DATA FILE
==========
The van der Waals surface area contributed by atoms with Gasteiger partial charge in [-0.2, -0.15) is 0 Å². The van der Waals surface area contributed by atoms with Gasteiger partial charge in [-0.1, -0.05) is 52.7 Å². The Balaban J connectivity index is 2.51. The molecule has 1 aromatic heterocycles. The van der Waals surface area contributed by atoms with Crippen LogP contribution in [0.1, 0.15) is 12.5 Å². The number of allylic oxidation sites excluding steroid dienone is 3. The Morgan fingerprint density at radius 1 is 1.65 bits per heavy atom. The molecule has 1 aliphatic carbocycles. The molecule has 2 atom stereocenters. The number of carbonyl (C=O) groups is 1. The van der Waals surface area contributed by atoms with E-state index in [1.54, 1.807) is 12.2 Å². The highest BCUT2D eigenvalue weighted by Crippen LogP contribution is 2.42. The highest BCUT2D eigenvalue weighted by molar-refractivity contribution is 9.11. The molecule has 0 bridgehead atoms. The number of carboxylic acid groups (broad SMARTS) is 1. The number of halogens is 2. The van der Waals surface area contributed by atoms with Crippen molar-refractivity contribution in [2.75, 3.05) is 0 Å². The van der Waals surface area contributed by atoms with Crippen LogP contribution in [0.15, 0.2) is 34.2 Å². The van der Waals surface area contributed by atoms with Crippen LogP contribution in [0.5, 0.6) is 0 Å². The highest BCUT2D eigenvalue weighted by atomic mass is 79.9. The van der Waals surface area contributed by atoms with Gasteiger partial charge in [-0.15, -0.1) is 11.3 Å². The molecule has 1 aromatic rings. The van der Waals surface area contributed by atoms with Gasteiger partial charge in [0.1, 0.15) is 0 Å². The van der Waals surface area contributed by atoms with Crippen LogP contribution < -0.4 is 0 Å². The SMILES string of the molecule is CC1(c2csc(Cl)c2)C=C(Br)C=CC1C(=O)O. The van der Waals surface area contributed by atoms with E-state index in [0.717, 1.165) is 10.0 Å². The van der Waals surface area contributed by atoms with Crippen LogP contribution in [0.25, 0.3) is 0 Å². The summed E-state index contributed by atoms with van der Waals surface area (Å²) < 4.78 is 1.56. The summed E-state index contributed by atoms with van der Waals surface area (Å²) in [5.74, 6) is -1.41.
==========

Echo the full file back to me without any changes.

The van der Waals surface area contributed by atoms with Gasteiger partial charge in [-0.2, -0.15) is 0 Å². The van der Waals surface area contributed by atoms with Gasteiger partial charge in [-0.1, -0.05) is 52.7 Å². The Balaban J connectivity index is 2.51. The molecule has 1 aromatic heterocycles. The van der Waals surface area contributed by atoms with Crippen LogP contribution in [0.1, 0.15) is 12.5 Å². The number of allylic oxidation sites excluding steroid dienone is 3. The Morgan fingerprint density at radius 1 is 1.65 bits per heavy atom. The molecule has 1 aliphatic carbocycles. The molecule has 2 atom stereocenters. The number of carbonyl (C=O) groups is 1. The van der Waals surface area contributed by atoms with E-state index in [1.54, 1.807) is 12.2 Å². The highest BCUT2D eigenvalue weighted by Crippen LogP contribution is 2.42. The highest BCUT2D eigenvalue weighted by molar-refractivity contribution is 9.11. The molecule has 0 bridgehead atoms. The number of carboxylic acid groups (broad SMARTS) is 1. The number of halogens is 2. The van der Waals surface area contributed by atoms with Crippen molar-refractivity contribution in [2.75, 3.05) is 0 Å². The van der Waals surface area contributed by atoms with Crippen LogP contribution in [0.15, 0.2) is 34.2 Å². The van der Waals surface area contributed by atoms with Crippen LogP contribution in [0.5, 0.6) is 0 Å². The highest BCUT2D eigenvalue weighted by atomic mass is 79.9. The van der Waals surface area contributed by atoms with Gasteiger partial charge in [-0.15, -0.1) is 11.3 Å². The molecule has 1 aromatic rings. The van der Waals surface area contributed by atoms with Gasteiger partial charge in [0.1, 0.15) is 0 Å². The van der Waals surface area contributed by atoms with Crippen LogP contribution < -0.4 is 0 Å². The SMILES string of the molecule is CC1(c2csc(Cl)c2)C=C(Br)C=CC1C(=O)O. The van der Waals surface area contributed by atoms with E-state index in [0.717, 1.165) is 10.0 Å². The van der Waals surface area contributed by atoms with Crippen LogP contribution in [0.25, 0.3) is 0 Å². The summed E-state index contributed by atoms with van der Waals surface area (Å²) < 4.78 is 1.56. The summed E-state index contributed by atoms with van der Waals surface area (Å²) in [5.74, 6) is -1.41.